***

As with the water waste, we don’t even know how much we’re losing, because Ottawa has fought efforts to force it to track the loss, the so-called “tax gap.” But the visible tip of the iceberg, nearly $200-billion in Canadian funds held in the world’s top 10 tax havens, represented by itself a $7.8-billion tax revenue loss in 2014. Compare that to the measly $36-billion that was actually paid in corporate taxes that year and you begin to see the scope of the problem.

Corporations and individuals that are benefitting from these tax holidays are diverting the cash they earned in Canada to fiscal paradise spots like Barbados, the Cayman Islands, Luxembourg, Switzerland, Bermuda, Ireland, Hong Kong, Cyprus, Singapore, the British Virgin Islands and Panama.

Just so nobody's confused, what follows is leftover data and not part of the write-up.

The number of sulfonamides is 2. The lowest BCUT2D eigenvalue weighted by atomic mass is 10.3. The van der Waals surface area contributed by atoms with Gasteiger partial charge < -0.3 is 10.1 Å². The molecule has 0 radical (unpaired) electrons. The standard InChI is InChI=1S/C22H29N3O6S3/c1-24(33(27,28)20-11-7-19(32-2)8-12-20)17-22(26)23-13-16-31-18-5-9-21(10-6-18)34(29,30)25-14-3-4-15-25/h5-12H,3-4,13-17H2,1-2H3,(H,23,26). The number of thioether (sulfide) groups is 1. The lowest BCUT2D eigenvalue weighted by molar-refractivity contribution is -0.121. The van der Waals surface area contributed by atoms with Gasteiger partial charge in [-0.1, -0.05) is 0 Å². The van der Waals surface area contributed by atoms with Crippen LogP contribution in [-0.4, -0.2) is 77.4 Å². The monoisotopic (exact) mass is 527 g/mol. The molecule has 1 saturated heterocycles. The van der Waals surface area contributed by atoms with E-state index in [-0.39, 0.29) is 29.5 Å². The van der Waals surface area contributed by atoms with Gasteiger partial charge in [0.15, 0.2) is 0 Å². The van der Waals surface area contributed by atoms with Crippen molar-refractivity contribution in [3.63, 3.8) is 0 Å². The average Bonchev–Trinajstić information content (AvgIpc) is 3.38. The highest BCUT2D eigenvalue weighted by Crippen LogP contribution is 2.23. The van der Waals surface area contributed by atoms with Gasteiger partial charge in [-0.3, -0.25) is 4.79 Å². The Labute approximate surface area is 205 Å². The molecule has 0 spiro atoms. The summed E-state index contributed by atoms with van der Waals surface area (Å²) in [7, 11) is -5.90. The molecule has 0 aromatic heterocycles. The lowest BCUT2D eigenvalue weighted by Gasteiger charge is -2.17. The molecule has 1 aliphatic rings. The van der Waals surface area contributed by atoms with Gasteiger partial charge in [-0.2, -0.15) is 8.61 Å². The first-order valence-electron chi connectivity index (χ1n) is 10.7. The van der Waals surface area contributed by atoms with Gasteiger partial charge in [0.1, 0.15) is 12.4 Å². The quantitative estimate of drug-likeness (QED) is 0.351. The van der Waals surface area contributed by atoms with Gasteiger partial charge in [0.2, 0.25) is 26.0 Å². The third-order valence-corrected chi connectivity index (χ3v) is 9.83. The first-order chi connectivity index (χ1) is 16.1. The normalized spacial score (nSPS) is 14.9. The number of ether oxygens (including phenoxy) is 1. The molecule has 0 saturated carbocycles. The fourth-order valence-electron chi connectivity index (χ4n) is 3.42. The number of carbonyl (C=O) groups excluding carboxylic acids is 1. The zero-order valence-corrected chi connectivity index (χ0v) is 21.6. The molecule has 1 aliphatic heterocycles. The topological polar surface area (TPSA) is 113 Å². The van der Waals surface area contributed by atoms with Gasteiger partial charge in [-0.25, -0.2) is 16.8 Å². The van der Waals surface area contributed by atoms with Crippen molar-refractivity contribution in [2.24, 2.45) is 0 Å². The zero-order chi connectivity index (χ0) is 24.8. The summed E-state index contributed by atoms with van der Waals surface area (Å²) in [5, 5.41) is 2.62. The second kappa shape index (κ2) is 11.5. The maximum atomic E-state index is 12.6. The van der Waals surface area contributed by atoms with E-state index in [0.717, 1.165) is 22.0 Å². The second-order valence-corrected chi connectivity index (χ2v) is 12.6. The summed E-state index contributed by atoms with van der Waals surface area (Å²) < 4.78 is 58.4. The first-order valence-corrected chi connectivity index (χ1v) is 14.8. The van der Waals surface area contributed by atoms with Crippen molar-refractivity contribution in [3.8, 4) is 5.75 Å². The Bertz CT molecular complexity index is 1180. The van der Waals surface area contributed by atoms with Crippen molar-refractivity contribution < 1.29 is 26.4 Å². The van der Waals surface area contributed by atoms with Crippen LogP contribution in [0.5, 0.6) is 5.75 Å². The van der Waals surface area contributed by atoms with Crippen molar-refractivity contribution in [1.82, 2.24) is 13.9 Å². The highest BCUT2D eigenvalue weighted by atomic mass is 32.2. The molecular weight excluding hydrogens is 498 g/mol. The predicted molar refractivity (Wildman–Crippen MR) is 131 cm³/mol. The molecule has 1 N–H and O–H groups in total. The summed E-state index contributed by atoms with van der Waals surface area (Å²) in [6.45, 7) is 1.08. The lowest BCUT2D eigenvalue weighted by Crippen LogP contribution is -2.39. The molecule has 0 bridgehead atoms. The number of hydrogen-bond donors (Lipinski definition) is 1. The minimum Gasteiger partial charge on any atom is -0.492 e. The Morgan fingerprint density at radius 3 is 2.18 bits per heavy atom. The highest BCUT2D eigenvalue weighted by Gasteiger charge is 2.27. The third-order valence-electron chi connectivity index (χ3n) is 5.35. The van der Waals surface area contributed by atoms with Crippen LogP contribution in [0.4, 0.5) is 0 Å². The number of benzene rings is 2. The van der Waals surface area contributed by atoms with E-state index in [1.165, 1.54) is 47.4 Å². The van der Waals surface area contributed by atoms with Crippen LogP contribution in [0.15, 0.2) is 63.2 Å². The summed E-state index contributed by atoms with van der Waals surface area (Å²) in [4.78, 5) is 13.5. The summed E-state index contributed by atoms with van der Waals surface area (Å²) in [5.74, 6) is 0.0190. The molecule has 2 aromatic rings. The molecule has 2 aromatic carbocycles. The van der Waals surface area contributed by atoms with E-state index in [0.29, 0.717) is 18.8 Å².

Now, as these corporations and the bankers who help them move and hide the money are quick to point out, they’re probably not doing anything illegal. Canada has signed treaties and agreements with many of these countries that quite explicitly paves the way for these kinds of tax manoeuvres, effectively building the very pipelines that are siphoning money out of a struggling Canadian economy.

So when the spokesperson for the Royal Bank — which has reported new record-breaking profits every year for as long as I can remember — says his firm has done nothing illegal by helping set up the shell corporations used to move income out of the reach of the tax man, he is probably telling the truth.